The Green Valley — Imperial Valley’s 21st Century Gold is in Renewable Energy

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Beautiful desert landscaping sits next to the hard-to-see solar roof on top of the CB stop gas station.

Beautiful desert landscaping sits next to the hard-to-see solar roof on top of the CB stop gas station.

CALEXICO, California – In California’s perpetually heat-stricken and economically depressed Imperial Valley, a small business owner has embraced America’s “green rush.”

Damien Roddiles represents the small business owners that are trying to make a difference.

Damien Roddiles represents the small business owners that are trying to make a difference.

Demian Rodiles’ CB Stop in Calexico sits at the edge of this developing border town in the southernmost part of the state overlooking an endless desert that mocks winters and pounds residents with constant three-digit temperatures in its merciless summers. Rodiles, 34, is utilizing the valley’s intense heat —which residents often complain about— to run a more efficient and eco-friendly business. His gas station and convenience store was constructed using eco-friendly materials and is partially powered by solar energy.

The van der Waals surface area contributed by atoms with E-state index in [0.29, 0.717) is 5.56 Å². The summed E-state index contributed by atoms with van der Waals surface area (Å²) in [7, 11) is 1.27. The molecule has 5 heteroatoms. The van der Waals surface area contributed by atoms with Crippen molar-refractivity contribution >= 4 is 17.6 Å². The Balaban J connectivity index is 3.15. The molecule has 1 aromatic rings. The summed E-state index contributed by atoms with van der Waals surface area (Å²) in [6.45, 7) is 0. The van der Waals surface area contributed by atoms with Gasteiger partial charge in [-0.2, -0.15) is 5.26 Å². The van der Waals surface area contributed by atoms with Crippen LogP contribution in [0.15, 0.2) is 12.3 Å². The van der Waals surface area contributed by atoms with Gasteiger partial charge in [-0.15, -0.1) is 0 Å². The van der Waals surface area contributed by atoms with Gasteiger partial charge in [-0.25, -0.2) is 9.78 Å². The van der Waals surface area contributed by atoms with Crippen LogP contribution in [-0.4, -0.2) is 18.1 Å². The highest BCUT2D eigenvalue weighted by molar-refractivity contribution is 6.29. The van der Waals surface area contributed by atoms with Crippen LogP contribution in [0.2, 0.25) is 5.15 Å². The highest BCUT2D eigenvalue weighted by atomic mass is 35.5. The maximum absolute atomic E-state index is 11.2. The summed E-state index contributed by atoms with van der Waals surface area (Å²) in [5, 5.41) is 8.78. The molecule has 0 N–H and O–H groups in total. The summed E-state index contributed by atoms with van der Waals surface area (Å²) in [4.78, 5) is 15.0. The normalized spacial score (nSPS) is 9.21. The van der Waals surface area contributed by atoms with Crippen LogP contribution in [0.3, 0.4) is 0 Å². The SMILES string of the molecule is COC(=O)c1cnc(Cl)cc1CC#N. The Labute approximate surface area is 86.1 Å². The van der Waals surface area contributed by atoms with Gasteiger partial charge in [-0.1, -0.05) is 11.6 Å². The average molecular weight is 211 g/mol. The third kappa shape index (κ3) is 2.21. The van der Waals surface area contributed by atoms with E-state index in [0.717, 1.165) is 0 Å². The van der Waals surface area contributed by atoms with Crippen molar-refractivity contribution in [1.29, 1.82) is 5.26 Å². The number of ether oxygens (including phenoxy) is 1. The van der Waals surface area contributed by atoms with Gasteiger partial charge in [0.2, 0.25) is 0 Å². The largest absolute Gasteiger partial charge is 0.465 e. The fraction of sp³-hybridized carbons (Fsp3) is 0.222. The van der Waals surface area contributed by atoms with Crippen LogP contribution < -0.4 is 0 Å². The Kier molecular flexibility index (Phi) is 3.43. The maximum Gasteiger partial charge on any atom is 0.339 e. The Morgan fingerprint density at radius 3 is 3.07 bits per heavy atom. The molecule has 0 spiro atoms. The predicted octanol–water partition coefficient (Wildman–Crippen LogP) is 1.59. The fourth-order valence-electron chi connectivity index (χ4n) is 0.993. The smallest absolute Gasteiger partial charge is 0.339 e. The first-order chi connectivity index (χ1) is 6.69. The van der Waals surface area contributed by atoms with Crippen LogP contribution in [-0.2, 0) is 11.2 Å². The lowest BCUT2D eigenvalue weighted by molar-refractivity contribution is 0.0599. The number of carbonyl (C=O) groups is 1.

“We have solar energy, we have a tank-less water heater,” said Rodiles. “We also have artificial grass so we don’t waste water.” At the outset of his energy-efficient venture, Rodiles said capital was the greatest challenge. However, he said returns on his investments were seen early on. “Working with the IID [Imperial Irrigation District] we got an instant rebate just for putting in the solar panels. If we can produce enough it goes back into the system,” Rodiles said. “I think the Imperial Valley is an untapped resource. There’s a lot of potential here that could go very far in the future.”

While Rodiles is one of the first and few to take advantage of the valley’s renewable resources, he is one of the many who recognize the potential of these resources.

That potential has been under local —and global— scrutiny for some time because of the region’s rare and ideal conditions to generate solar, wind, geothermal, and biomass energy.

A study conducted for the county by the energy design and engineering firm, Summit Blue Consulting, in 2008 concluded, “The County is fortunate to have major solar and geothermal resources, with significant wind and biomass resources as well.” However, with the exception of geothermal, the green resources have not been fully developed. Existing infrastructure and bureaucratic timelines are the main hurdles in expediting the distribution of the valley’s resources.